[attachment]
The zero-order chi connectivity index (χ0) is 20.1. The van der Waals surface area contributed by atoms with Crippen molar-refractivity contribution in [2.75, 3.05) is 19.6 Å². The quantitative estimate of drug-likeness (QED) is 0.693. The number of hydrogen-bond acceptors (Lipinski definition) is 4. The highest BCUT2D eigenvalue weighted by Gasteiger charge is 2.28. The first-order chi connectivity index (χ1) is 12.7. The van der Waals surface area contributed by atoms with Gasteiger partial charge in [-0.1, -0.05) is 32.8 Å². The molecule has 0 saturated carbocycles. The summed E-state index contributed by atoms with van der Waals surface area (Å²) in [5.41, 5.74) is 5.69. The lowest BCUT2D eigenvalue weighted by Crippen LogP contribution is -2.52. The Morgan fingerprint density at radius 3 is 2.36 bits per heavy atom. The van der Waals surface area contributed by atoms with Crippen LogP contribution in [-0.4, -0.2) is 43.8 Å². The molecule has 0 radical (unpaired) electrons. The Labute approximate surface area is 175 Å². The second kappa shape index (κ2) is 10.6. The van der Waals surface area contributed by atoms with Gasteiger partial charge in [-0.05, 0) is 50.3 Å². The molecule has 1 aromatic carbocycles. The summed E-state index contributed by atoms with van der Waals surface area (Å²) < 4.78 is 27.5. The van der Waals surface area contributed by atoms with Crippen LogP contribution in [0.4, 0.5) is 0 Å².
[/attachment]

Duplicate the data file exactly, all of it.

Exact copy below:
The zero-order chi connectivity index (χ0) is 20.1. The van der Waals surface area contributed by atoms with Crippen molar-refractivity contribution in [2.75, 3.05) is 19.6 Å². The quantitative estimate of drug-likeness (QED) is 0.693. The number of hydrogen-bond acceptors (Lipinski definition) is 4. The highest BCUT2D eigenvalue weighted by Gasteiger charge is 2.28. The first-order chi connectivity index (χ1) is 12.7. The van der Waals surface area contributed by atoms with Gasteiger partial charge in [-0.1, -0.05) is 32.8 Å². The molecule has 0 saturated carbocycles. The summed E-state index contributed by atoms with van der Waals surface area (Å²) in [5.41, 5.74) is 5.69. The lowest BCUT2D eigenvalue weighted by Crippen LogP contribution is -2.52. The Morgan fingerprint density at radius 3 is 2.36 bits per heavy atom. The van der Waals surface area contributed by atoms with Crippen LogP contribution in [-0.4, -0.2) is 43.8 Å². The molecule has 0 radical (unpaired) electrons. The Labute approximate surface area is 175 Å². The second kappa shape index (κ2) is 10.6. The van der Waals surface area contributed by atoms with Gasteiger partial charge in [-0.05, 0) is 50.3 Å². The molecule has 1 aromatic carbocycles. The summed E-state index contributed by atoms with van der Waals surface area (Å²) < 4.78 is 27.5. The van der Waals surface area contributed by atoms with Crippen LogP contribution in [0.4, 0.5) is 0 Å².